In the beginning there was light

in the beginning

I began this Blog almost three years ago with the simple idea of sharing my experiences and observations along life’s path. This path of course being one that has a foundation based in the teachings of the Buddha.
In the beginning, most of what I wrote about was as an observer, and conveying the experiences and lessons I was learning. As time went on, I became more of a teacher, sharing Pali words, suttas, and dhamma lessons. This then evolved into a realization that I was actually much more of the student than the teacher. Not only due to the realization that I needed to be humble, but the actual truth of my minimal understanding at a deeper level.
In my most recent most recent writings, I think that I have returned more to the observer state but with a smattering of teacher and student thrown in for good measure.
But today has offered me a very new revelation that I wish to share with you.

When I began writing, the simple idea of being well, happy and peaceful really summed it up. These three simple words offered compassion, acceptance, goodwill and happiness. And I think, like most people, I just wanted to live a happy life. There was no need to make it more complicated than that.
And I still see that this is a wonderful path for all of us, and there is no teachings from the Buddha which dictate we do anymore than that.
But the Buddha did however say that there are two kinds of people. Those who can hear the dhamma and those who cannot. And I do not think for one minute that one is better or superior than the other. There is absolutely nothing wrong with simply being happy and peaceful. None of us need to dig deep into the Tripitaka to have a good life, but it is however available for those of us who wish to investigate it.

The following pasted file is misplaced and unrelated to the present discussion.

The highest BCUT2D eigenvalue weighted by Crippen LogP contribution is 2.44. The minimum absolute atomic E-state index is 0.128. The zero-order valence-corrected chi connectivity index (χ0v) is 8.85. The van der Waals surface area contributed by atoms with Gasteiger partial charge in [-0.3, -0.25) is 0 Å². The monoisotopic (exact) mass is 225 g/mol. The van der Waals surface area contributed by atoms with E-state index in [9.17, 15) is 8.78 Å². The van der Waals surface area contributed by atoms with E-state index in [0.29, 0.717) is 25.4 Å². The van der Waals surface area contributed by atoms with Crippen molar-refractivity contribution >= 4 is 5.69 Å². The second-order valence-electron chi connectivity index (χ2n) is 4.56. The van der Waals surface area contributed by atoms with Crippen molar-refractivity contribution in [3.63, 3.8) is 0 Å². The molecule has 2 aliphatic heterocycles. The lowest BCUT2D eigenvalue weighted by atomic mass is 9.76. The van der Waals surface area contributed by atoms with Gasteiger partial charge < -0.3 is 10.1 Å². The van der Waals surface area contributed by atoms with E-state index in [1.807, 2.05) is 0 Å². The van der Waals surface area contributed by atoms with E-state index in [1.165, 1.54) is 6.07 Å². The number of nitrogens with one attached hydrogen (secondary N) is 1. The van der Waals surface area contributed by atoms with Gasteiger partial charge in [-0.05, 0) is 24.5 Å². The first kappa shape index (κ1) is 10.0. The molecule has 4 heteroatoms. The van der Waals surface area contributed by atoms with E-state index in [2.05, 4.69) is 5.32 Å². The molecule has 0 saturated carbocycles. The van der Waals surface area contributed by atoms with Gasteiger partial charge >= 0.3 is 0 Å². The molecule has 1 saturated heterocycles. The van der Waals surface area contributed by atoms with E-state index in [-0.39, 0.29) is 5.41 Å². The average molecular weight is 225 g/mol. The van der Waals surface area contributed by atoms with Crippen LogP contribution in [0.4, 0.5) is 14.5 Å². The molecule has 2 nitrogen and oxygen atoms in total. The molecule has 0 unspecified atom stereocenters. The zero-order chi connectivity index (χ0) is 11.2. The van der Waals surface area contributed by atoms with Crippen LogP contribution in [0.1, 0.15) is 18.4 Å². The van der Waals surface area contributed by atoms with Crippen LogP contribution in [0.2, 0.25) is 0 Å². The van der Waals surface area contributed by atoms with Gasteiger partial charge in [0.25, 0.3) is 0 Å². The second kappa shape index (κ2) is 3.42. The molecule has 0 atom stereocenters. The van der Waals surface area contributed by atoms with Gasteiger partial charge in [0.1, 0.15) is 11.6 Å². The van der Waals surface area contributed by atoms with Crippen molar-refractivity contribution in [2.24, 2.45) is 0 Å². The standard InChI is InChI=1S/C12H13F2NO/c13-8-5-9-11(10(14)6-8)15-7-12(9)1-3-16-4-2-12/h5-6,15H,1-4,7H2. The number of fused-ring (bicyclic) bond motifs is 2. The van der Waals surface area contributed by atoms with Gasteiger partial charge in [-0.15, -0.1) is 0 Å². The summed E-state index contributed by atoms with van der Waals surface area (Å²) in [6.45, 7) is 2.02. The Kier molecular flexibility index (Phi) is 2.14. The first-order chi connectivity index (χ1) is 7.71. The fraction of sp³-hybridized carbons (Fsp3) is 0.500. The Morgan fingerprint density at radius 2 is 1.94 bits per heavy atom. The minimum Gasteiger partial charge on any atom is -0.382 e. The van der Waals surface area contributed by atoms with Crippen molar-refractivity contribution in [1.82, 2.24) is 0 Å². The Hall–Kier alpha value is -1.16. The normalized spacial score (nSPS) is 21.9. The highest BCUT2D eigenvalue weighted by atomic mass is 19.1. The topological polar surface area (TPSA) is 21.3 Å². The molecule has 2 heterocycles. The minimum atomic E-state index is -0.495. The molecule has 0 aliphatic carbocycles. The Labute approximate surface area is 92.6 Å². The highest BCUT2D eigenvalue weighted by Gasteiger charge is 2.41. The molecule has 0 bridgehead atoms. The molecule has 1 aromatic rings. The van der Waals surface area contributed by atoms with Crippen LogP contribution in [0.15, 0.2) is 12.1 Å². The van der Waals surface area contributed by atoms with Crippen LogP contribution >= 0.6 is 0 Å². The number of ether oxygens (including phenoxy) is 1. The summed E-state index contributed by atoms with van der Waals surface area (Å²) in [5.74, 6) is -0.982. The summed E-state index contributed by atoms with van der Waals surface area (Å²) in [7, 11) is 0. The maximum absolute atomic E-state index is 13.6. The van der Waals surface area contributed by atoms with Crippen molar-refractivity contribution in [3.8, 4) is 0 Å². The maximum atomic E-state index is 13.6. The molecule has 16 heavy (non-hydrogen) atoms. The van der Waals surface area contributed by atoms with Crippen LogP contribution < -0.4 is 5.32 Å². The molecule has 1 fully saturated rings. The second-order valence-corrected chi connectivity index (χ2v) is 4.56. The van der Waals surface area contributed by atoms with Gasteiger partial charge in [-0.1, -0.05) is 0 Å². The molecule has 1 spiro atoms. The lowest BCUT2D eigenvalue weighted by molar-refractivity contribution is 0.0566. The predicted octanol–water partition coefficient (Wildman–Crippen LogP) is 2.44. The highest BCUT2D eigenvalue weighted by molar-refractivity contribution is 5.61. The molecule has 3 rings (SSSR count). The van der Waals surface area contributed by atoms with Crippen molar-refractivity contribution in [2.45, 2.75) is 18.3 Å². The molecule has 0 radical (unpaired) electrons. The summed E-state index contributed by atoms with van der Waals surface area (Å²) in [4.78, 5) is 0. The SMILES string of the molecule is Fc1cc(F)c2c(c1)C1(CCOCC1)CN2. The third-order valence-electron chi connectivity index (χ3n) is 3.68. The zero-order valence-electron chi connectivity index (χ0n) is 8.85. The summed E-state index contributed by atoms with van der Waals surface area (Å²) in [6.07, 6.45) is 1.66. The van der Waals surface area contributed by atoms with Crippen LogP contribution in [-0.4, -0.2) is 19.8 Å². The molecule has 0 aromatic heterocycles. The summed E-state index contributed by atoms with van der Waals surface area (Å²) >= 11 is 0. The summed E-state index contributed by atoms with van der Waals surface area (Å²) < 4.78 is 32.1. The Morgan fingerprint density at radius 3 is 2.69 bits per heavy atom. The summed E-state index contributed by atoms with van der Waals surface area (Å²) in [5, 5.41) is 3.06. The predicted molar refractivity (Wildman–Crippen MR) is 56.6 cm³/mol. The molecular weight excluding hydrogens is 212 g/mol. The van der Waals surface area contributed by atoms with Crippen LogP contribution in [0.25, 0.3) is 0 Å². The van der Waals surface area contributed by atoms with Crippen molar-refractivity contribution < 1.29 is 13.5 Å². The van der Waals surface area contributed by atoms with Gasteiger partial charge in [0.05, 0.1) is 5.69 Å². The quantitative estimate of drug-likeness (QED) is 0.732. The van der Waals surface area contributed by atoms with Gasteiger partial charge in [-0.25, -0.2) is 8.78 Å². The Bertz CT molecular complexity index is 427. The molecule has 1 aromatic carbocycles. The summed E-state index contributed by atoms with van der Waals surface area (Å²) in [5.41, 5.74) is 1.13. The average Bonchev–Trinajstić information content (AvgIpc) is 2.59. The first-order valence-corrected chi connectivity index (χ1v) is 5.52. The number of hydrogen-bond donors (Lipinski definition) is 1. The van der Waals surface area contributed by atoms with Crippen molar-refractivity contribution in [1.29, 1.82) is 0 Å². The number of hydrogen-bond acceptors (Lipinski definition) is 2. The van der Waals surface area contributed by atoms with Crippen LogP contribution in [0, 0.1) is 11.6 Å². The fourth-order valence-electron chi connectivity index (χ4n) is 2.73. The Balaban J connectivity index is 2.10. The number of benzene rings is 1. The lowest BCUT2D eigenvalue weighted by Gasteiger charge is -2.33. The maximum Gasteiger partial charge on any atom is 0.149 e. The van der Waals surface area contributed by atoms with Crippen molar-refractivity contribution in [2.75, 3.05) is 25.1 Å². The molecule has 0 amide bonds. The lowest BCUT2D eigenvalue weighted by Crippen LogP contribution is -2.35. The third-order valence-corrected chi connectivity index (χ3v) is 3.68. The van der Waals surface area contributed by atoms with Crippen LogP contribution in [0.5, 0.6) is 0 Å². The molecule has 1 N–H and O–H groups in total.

When I think about it, why would anyone be interested in Buddhism if it was promoting suffering right?
But when you offer someone the idea of being well and happy and at peace, it becomes much more seductive. This concept has of course become big business for a great many people in the United States and abroad. And while this may not be my “cup of tea”, I have no aversion to it either. Much of it may be Buddhism “Lite”, or some version of what is also now being coined as “McMindfulness”. It kind of makes sense, that in this fast-paced, fast food society, people want a drive-thru type solution to achieving happiness.

I suppose the real point that I am trying to make, is that it’s all good. Whether you meditate daily, weekly or never. Whether you are Buddhist, Christian, Jewish or Islamic, your religious affiliation makes no difference at all. The truth is that we are all living and feeling beings, each with not only a uniqueness but also at very different places in our journey. And any practice that helps you develop loving kindness, compassion, acceptance, goodwill and generosity, is certainly wholesome and beneficial to yourself and others.
The lesson for me is in gaining a deeper understanding of this wide variety of readers here, and the disparity that actually connects each of us to one another. This is the blossoming of life, if only I open myself to seeing it.